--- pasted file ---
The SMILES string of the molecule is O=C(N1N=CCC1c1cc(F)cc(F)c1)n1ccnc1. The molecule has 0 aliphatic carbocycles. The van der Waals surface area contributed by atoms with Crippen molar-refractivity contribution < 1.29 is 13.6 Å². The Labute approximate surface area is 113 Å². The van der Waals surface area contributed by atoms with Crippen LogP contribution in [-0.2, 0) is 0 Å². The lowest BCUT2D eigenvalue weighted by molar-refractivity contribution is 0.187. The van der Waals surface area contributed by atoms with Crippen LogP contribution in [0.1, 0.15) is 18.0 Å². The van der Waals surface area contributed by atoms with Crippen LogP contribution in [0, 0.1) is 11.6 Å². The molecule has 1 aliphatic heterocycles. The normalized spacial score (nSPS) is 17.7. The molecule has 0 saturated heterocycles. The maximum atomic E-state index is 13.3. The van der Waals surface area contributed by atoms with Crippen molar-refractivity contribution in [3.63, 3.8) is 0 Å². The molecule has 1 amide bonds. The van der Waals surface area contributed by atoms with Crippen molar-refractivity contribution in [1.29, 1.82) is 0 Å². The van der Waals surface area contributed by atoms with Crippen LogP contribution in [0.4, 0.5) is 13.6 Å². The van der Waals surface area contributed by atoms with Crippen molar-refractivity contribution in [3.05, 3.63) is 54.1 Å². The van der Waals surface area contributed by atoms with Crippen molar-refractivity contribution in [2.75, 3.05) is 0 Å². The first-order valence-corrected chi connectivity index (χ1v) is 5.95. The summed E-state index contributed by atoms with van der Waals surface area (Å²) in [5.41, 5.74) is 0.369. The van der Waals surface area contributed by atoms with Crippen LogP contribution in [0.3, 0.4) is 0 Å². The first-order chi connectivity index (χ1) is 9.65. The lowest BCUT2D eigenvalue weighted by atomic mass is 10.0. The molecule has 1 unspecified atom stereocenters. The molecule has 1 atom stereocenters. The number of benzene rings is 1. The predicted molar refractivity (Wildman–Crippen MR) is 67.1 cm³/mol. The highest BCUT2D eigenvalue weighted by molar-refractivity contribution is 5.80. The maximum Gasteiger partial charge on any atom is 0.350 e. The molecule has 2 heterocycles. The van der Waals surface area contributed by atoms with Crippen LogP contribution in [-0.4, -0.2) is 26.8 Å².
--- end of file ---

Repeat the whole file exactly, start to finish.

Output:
The SMILES string of the molecule is O=C(N1N=CCC1c1cc(F)cc(F)c1)n1ccnc1. The molecule has 0 aliphatic carbocycles. The van der Waals surface area contributed by atoms with Crippen molar-refractivity contribution < 1.29 is 13.6 Å². The Labute approximate surface area is 113 Å². The van der Waals surface area contributed by atoms with Crippen LogP contribution in [-0.2, 0) is 0 Å². The lowest BCUT2D eigenvalue weighted by molar-refractivity contribution is 0.187. The van der Waals surface area contributed by atoms with Crippen LogP contribution in [0.1, 0.15) is 18.0 Å². The van der Waals surface area contributed by atoms with Crippen LogP contribution in [0, 0.1) is 11.6 Å². The molecule has 1 aliphatic heterocycles. The normalized spacial score (nSPS) is 17.7. The molecule has 0 saturated heterocycles. The maximum atomic E-state index is 13.3. The van der Waals surface area contributed by atoms with Crippen molar-refractivity contribution in [3.63, 3.8) is 0 Å². The molecule has 1 amide bonds. The van der Waals surface area contributed by atoms with Crippen molar-refractivity contribution in [1.29, 1.82) is 0 Å². The van der Waals surface area contributed by atoms with Crippen LogP contribution in [0.4, 0.5) is 13.6 Å². The van der Waals surface area contributed by atoms with Crippen molar-refractivity contribution in [3.05, 3.63) is 54.1 Å². The van der Waals surface area contributed by atoms with Crippen molar-refractivity contribution in [2.75, 3.05) is 0 Å². The first-order valence-corrected chi connectivity index (χ1v) is 5.95. The summed E-state index contributed by atoms with van der Waals surface area (Å²) in [5.41, 5.74) is 0.369. The van der Waals surface area contributed by atoms with Crippen LogP contribution in [0.3, 0.4) is 0 Å². The first-order chi connectivity index (χ1) is 9.65. The lowest BCUT2D eigenvalue weighted by atomic mass is 10.0. The molecule has 1 unspecified atom stereocenters. The molecule has 1 atom stereocenters. The number of benzene rings is 1. The predicted molar refractivity (Wildman–Crippen MR) is 67.1 cm³/mol. The highest BCUT2D eigenvalue weighted by molar-refractivity contribution is 5.80. The maximum Gasteiger partial charge on any atom is 0.350 e. The molecule has 2 heterocycles. The van der Waals surface area contributed by atoms with Crippen LogP contribution in [-0.4, -0.2) is 26.8 Å².